KFJC 89.7FM

Music Reviews

Compomicro-Dexall – “Schism Portions ” – [Chitah! Chitah! Soundcrac]

mitch   5/16/2002   A Library, CD

Mike Guarino (drums/guitar) and Jake Rodriguez (bass/
synth/vocals) have been playing together since 1995
(TOPPLE, LIVESTOCK, etc.) but it is as COMPOMICRO
DEXALL that grindcore/free jazz/punk/noise/experimental
converge in earsplitting dislocation for this free-mad duo.
Help from Jeremy Stone (synth) and Moe! Staiano (guitar)
supplements a thick, driving assault where prearranged
riffs burst with precision, flurries are predetermined and
blasts of noise occur with a megaton random & rumble.
Rodriguez (who also records as processed voice/electronics
DSP warrior THE BRAN as a solo project) has designed
sounds for Bay Area theater & was impressario for the
Clit Stop in SF; says of Guarino, ???We???ve been playing
together so long, it???s really all improv???. At times a trio in
the past (with Chris Broderick adding voice & clarinet),
CD is collage/avant/loud/chaos/meteor shower whence
pleasure is sired through pain. Sound familiar?
MITCH May 2002

Soeza – “Founded By Sportsmen & Outlaws” – [Prohibited Records]

Thurston Hunger   4/11/2002   A Library, CD

Bristol septet, brash swaggery pop. Uplift mofo
horns party! And the horns are a quite sprite
French Horn (Daniel Cornfield) and Cornet (Aaron
Dewey). Sassy male/female vocals. Jenny Robinson
is the breathy, semi-sultry syllable stretcher
while Aaron Dewey is the “Speaker’s Corner” more
excitable ranter!! *Two* drummers in this…so
their sound has plenty o punch. Part of the UK’s
‘Pull the Strings’ collective. Horns kinda add
a Doc Severinsen dosed at the horse races amped
up vibe here that makes this pretty irresitable.
#11 is fancy phone freakout that tracks into the
closer. #9 is the slow dance. Right honorable
and simply smashing! -The Viceroy of Vice

Munly, Jay “Jimmy Carter Syndrome” [Smooch]

Thurston Hunger   4/2/2002   A Library, CD, Format

Well-constructed dilapidation. Gravel in the
gullet vox of Jay Munly (from Slim Cessna’s
Auto Club). Ballads with ballast, a weight
that is lifted by a shoestring quartet (that
being Tarantella cloaked in shadow and soot).
Munly’s voice rises with an angsty twinge of
twang almost gets to a Gene Loves Jezebel
screech at odd moments. Songs of heresy and
fallen heroes, of people like Gerry Cooney
and Weegee, that Powers of Celebrity try to
pretend never supped at the popular table.
Like a barn in Faulkner story… every song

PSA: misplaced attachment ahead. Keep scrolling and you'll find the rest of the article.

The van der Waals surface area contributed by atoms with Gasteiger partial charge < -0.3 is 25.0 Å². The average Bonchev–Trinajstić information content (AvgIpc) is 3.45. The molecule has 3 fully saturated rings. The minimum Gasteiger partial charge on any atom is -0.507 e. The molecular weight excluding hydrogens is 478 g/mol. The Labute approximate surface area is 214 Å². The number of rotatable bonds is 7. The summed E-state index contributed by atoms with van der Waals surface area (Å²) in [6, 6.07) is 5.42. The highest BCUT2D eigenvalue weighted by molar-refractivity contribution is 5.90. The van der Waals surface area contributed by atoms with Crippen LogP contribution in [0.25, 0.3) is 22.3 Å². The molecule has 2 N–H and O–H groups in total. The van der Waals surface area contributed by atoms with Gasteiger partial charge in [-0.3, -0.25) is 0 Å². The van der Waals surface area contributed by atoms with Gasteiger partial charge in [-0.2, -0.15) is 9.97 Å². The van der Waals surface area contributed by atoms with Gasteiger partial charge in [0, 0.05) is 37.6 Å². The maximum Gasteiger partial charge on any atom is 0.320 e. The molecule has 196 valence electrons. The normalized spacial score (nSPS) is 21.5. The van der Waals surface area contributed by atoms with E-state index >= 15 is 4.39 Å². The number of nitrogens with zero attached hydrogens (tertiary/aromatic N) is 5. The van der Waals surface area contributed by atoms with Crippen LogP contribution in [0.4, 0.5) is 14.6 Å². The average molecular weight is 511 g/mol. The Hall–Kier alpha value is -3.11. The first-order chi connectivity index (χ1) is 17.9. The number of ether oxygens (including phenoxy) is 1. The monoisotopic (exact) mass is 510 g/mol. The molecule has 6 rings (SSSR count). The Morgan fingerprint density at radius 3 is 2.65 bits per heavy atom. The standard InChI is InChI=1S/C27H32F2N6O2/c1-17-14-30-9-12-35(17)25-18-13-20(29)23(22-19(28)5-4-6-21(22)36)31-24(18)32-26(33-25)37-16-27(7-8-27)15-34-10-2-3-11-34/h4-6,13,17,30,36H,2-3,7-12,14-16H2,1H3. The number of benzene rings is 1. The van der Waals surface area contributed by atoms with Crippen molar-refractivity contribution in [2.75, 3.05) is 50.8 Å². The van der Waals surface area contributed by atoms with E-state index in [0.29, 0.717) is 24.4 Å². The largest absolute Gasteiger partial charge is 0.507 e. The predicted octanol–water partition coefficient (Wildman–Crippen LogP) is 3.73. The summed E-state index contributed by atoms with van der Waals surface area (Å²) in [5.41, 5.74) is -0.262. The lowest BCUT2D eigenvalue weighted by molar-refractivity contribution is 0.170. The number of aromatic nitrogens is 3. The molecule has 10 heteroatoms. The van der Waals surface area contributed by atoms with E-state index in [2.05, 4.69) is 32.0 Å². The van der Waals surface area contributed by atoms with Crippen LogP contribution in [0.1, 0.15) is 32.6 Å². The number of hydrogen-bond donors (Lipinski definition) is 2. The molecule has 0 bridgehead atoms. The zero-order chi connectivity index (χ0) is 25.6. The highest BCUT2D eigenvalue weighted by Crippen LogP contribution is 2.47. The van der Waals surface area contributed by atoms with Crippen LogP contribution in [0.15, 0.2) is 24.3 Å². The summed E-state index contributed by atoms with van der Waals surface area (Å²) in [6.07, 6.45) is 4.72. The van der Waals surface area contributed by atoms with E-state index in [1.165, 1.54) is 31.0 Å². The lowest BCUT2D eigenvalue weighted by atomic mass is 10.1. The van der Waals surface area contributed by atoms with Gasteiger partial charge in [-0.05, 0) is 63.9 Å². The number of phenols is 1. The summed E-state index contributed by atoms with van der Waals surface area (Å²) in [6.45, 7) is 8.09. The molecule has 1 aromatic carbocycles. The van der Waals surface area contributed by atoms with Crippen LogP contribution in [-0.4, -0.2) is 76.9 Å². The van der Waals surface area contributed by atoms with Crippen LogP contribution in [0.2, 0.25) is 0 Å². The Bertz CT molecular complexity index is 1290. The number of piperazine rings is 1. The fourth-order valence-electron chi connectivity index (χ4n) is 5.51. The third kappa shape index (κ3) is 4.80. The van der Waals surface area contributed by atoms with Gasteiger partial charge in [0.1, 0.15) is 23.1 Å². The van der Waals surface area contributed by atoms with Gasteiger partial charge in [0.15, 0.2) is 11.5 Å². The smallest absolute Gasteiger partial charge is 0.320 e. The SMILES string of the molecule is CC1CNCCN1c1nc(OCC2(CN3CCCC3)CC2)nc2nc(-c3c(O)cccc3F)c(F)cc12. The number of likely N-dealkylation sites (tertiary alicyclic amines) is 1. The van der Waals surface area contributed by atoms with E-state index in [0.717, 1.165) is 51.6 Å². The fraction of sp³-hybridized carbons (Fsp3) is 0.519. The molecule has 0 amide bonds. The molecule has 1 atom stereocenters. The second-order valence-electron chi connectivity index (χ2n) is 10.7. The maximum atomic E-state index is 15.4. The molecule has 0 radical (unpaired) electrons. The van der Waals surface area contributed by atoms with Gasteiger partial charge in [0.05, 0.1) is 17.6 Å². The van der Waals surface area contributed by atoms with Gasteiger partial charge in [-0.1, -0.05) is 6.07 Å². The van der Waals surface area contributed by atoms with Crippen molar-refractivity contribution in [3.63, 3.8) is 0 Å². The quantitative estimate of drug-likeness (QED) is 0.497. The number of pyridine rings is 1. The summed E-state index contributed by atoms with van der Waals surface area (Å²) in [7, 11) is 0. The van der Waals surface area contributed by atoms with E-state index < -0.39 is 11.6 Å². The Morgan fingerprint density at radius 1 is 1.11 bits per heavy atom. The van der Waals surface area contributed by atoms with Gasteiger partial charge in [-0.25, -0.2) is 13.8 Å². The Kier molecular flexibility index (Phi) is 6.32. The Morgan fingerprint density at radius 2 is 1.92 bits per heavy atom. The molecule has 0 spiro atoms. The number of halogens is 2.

is ready to catch fire. Slow fuses throughout,
rocking chair rhythms. Has the acrid flavor
of moonshine with plenty of kick that catches
up to you long after you have imbibed the
lyrics. Perfect for that Belladonna/Joe Ed
team show! Gothic chamber country rides on….
-Johnny Palerider

Faint, the – “Danse Macabre” – [Saddle Creek]

Thurston Hunger   8/14/2001   A Library, CD

Slap a retro-EARGASM sticker on this nugget. The
best new wave album to come down the pike in some
time. The panicky lead singer (Todd Baechle), the
sense of detachment, the air raid “subtlety” of
synthesizer, the little machine gun guitar rounds,
unabashed drum machines w/ their insistent slap
of digital ass. This supernovas on the promise of
their early (and excellent) 7″ split “Brokers,
Priests, Analysts” I am an unfair judge because
right now I’m 100% infatuated with this. “Control”
(about orchestral conductors in the dark) is a
massive masterpiece. Killer treated vox thoughout,
add some cello for the ultimate in pop. Omaha,
where infection meets confection.

-Hunger

Cohran, Philip & the A.H.E. – “On the Beach ” – [Aestruarium]

Daryl Licht   7/21/2001   CD, Jazz

Although he has been credited on only a few releases, Phil Cohran has been among the leading lights of the Chicago Jazz scene for over 40 years. Highlights of his resume include being a member of the Arkestra in the early 60’s and being one of the founders of the AACM, along with such notables as Richard Muhal Abrams, Lester Bowie, and so on. This release documents previously unissued recordings of Cohran’s Artistic Heritage Ensemble from the mid-60’s. The music sounds like what you’d expect from an associate of Sun Ra and the Art Ensemble crew: extended jams that display a heavy African/Middle Eastern influence, with lots of hand percussion, bells, and exotic, homemade instruments like the violin uke and the Frankophone (an amplified Kalimba). Highlights include the showcase for the droning violin uke, ‘Unity? and the two Frankophone showcases, ‘On The Beach? and ‘New Frankophone Blues?. Truly a great discovery. Play! DL